1. I used to get sick (catch a cold or feel like I was coming down with one; I don’t mean sick to my stomach) if I’d work out at the gym after skipping lunch, even if I had a good breakfast. I recall one time when I worked out under those conditions, then sat down at my computer to do some work until I became hungry. After an hour, I was not hungry yet. But after an hour and a half or two, my vision started to black out in the center, so that I couldn’t see what I was typing. At that point, I made dinner!!
But since I changed my diet and started taking vitamin D3, this no longer happens. I can skip breakfast and lunch, then work out, and be fine for hours — no blacking out of vision, no getting sick. What’s more, I can fast for 24 hours, but stay energetic and clear-headed. Once upon a time, I never would have thought I could fast that long, and never would have tried. And I used to hate, hate, hate to go to bed hungry. Now sometimes I *want* to go to bed hungry.
2. In tutoring students, I am around students who are sick, of course. But, recently, I have not come down with anything. I know I have picked stuff up from some students because one weekend I had two periods lasting about half hour to an hour where I was sneezy and feeling like I was coming down with something. But I never did. This was a shocker; in years of prior experience, feeling like I had those two times always had led to being sick. The only/major differences between now and then are vitamin D3 and diet. On the recent days when I was around students who were sick, by they way, I increased my dosage of vitamin D3 to 6,000 to 10,000 IU. (I recently bought some vitamin C, with 1,667% of the “recommended” daily amount; I save it only for days when I’m around someone who is sick.)
In other words, that’s “not getting sick, courtesy of science and mathematics.”I take 2,000-5,000 IU per day of vitamin D3, unless I’m going horseback riding, in which case I don’t take any — I get plenty of vitamin D made by body + sunshine. (In a prior blog post, I linked to a vitamin D calculator, which you can check out, if you are interested.) Vitamin D is supposed to be best taken in conjunction with vitamin A and vitamin K2. They work together. Dr. Guyenet discusses this relationship in a number of places, such as a blog post about osteoporosis and a post about vitamin toxicity. Dr. Eades and Dr. Harris have written some very good articles regarding H1N1 (swine flu), the flu generally, and vitamin D:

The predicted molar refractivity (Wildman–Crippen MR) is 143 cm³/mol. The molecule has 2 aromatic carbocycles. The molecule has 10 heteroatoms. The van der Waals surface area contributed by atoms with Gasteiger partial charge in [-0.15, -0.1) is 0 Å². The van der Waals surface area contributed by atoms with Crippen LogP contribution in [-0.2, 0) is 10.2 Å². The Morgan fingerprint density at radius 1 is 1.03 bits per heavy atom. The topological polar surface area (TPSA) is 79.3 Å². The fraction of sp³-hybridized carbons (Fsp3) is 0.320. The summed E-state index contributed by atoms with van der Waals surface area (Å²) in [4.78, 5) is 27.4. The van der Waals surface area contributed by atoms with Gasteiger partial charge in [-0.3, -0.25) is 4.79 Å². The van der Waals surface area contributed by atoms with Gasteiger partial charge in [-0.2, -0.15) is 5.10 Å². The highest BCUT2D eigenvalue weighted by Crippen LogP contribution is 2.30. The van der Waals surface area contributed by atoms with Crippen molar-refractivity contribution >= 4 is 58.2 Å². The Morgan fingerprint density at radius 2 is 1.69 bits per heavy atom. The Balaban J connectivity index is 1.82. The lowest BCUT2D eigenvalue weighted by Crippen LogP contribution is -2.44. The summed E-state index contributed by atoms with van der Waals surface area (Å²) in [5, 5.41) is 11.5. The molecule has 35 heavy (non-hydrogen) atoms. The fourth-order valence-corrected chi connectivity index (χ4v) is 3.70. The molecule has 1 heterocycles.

H1N1, Vitamin D3, and Innate ImmunityDr. Eade’s Website and Dr. Harris’ Website, of course, but also:
1. Art De Vany’s Website/Blog. I love this one, but it’s more technical — you need to know some math and science.
2. Mark’s Daily Apple. It is a little more accessible to the general reader.
3. Whole Health Source. This blog is also technical. The author is a PhD in neurobiology, and writes accordingly.Of course, the standard “caveat” applies: judge for yourself. Read the blogs/Websites if you want; ignore the blogs/Websites if you want; read the Websites/blogs and see what you agree with and don’t agree with, if you want. I think that all this information is a great addition to teaching math and science. There are good content *and* methods involved. It’s all a treasure trove of information that shows the practicality and importance of math, science, and reasoning generally.